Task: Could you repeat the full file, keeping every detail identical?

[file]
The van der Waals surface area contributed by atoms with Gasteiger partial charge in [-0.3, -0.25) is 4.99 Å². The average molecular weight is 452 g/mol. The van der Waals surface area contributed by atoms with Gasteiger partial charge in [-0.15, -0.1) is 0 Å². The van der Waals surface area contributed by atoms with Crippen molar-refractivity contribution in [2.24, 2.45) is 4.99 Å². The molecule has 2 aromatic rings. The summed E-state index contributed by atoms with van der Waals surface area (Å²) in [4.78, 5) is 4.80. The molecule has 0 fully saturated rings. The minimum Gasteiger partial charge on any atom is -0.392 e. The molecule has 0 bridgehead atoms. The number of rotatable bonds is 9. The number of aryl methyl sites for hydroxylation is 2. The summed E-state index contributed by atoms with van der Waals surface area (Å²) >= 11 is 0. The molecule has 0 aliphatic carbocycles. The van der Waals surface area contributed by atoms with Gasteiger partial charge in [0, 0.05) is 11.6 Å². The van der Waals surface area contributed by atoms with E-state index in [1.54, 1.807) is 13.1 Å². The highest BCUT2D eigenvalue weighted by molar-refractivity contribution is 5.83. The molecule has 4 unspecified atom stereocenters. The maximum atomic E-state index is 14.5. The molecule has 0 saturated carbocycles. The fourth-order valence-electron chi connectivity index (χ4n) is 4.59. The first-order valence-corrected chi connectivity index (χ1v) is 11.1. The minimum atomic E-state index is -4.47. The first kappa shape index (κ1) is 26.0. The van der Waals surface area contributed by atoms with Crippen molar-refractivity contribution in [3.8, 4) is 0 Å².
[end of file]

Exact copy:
The van der Waals surface area contributed by atoms with Gasteiger partial charge in [-0.3, -0.25) is 4.99 Å². The average molecular weight is 452 g/mol. The van der Waals surface area contributed by atoms with Gasteiger partial charge in [-0.15, -0.1) is 0 Å². The van der Waals surface area contributed by atoms with Crippen molar-refractivity contribution in [2.24, 2.45) is 4.99 Å². The molecule has 2 aromatic rings. The summed E-state index contributed by atoms with van der Waals surface area (Å²) in [4.78, 5) is 4.80. The molecule has 0 fully saturated rings. The minimum Gasteiger partial charge on any atom is -0.392 e. The molecule has 0 bridgehead atoms. The number of rotatable bonds is 9. The number of aryl methyl sites for hydroxylation is 2. The summed E-state index contributed by atoms with van der Waals surface area (Å²) >= 11 is 0. The molecule has 0 aliphatic carbocycles. The van der Waals surface area contributed by atoms with Gasteiger partial charge in [0, 0.05) is 11.6 Å². The van der Waals surface area contributed by atoms with E-state index in [1.54, 1.807) is 13.1 Å². The highest BCUT2D eigenvalue weighted by molar-refractivity contribution is 5.83. The molecule has 4 unspecified atom stereocenters. The maximum atomic E-state index is 14.5. The molecule has 0 saturated carbocycles. The fourth-order valence-electron chi connectivity index (χ4n) is 4.59. The first-order valence-corrected chi connectivity index (χ1v) is 11.1. The minimum atomic E-state index is -4.47. The first kappa shape index (κ1) is 26.0. The van der Waals surface area contributed by atoms with Crippen molar-refractivity contribution in [3.8, 4) is 0 Å².